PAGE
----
The Campaign for Safer Consumption Sites in Ottawa was formed in response to an ongoing health crisis.
Ottawa has Ontario’s highest rate of new HIV infection among injection drug users. 11% of people who inject drugs in Ottawa are infected with HIV, while 60% have contracted hepatitis C. Someone dies of drug overdose every 10 days in our city — deaths that could be prevented with timely medical intervention.
Supervised consumption sites are public health facilities that offer a safe, hygienic place where people can use their own drugs under medical supervision.
Canada’s first supervised injection site, Insite, has been operating since 2003 in downtown Vancouver. The evidence from Insite – and from over 90 such sites around the world – proves that supervised consumption sites reduce the spread of diseases such as HIV, prevent overdose deaths, and improve access to addiction treatment programs. They have also been shown to encourage cleaner, safer streets by reducing public drug use and drug equipment litter.
Opening supervised drug consumption sites in Ottawa would:
Reduce the spread of HIV and hepatitis-C by providing sterile equipment and safe disposal for used needles
Prevent deaths caused by overdose
Decrease public drug use and drug-equipment litter
Provide access to health and social services, such as first aid treatment and addiction recovery programs
Sign the petition to show your support for supervised drug consumption services in Ottawa.
The next meeting of our organizers group will be on Sunday June 7th, 2pm at Somerset West Community Health Centre (map). The meeting room is on the 3rd floor, please ring the doorbell at the Eccles St. entrance if the door is locked.
CSCS is a grassroots group of community members who are passionate about creating a healthier Ottawa. We meet on the first Sunday of each month at Somerset West CHC, and the third Tuesday of each month at Bluebird Coffee. If you're interested in getting involved with our campaign to bring supervised injection to Ottawa, please join in!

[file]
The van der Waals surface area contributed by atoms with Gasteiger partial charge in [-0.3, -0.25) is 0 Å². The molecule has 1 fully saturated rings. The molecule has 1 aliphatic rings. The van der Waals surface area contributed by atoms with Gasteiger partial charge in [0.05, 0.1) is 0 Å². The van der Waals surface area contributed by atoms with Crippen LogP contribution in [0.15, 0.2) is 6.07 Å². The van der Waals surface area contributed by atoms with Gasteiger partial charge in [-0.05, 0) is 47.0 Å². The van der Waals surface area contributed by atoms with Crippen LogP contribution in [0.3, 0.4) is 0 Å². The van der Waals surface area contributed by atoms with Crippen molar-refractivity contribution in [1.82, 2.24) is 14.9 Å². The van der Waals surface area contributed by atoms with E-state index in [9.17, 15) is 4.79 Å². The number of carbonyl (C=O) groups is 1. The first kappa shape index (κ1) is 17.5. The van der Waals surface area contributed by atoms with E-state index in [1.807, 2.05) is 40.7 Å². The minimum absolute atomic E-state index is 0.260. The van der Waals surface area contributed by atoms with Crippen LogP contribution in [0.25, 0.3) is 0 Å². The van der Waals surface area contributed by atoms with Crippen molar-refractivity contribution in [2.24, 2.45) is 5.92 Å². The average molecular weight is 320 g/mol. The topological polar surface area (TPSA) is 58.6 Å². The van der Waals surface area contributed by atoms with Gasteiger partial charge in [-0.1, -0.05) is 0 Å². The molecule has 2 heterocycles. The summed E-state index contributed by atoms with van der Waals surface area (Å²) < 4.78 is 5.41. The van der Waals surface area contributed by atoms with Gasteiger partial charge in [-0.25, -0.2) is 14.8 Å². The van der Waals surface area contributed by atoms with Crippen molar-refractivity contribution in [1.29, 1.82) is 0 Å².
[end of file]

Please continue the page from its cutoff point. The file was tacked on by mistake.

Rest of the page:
Join the Campaign for Safer Consumption Sites in Ottawa in celebrating recent efforts to bring safer consumption to Ottawa and learn about the history of CSCS, our current projects, and how YOU can take action and get involved. Everyone welcome and refreshments will be provided.
When: Tuesday May 19th, 5:30-7pm Where: Centretown CHC, 420 Cooper St., Ottawa (map) RSVP on Facebook
Everyone is welcome and refreshments will be provided. Bus tickets are available to those in need of transportation. Centretown CHC is wheel chair accessible.
A new study suggests a significant number of Ottawa’s most serious drug addicts would use a safe injection site if one ever opened in this city.
The study, prepared for a group that wants to bring at least two safe injection sites to Ottawa, found that 75.4 per cent of surveyed addicts said they would be prepared to use a facility where they could inject drugs with clean needles under medical supervision.
That level of participation would reduce overdose deaths and offer huge health benefits to drug users, who suffer high rates of HIV and Hepatitis-C, while also improving the safety of downtown streets made hazardous by discarded needles, advocates said Thursday at a community meeting held to discuss the study.
“I think it shows that, contrary to popular belief, drug users are actually interested in their health,” said Rob Boyd, director of a program at Sandy Hill Community Health Centre that offers harm reduction and health services to drug users and sex workers.
“I think it shows they’re interested in ways of using drugs that are less harmful and that they don’t want to be using drugs publicly,” he said. “We all want a solution to drug use on the curb.”
Supervised Injection Sites, or SIS, has been a contentious issue in Ottawa for almost a decade.
Some see them located in Ottawa neighbourhoods as a cause for concern, others see it as a solution to the city's drug problem.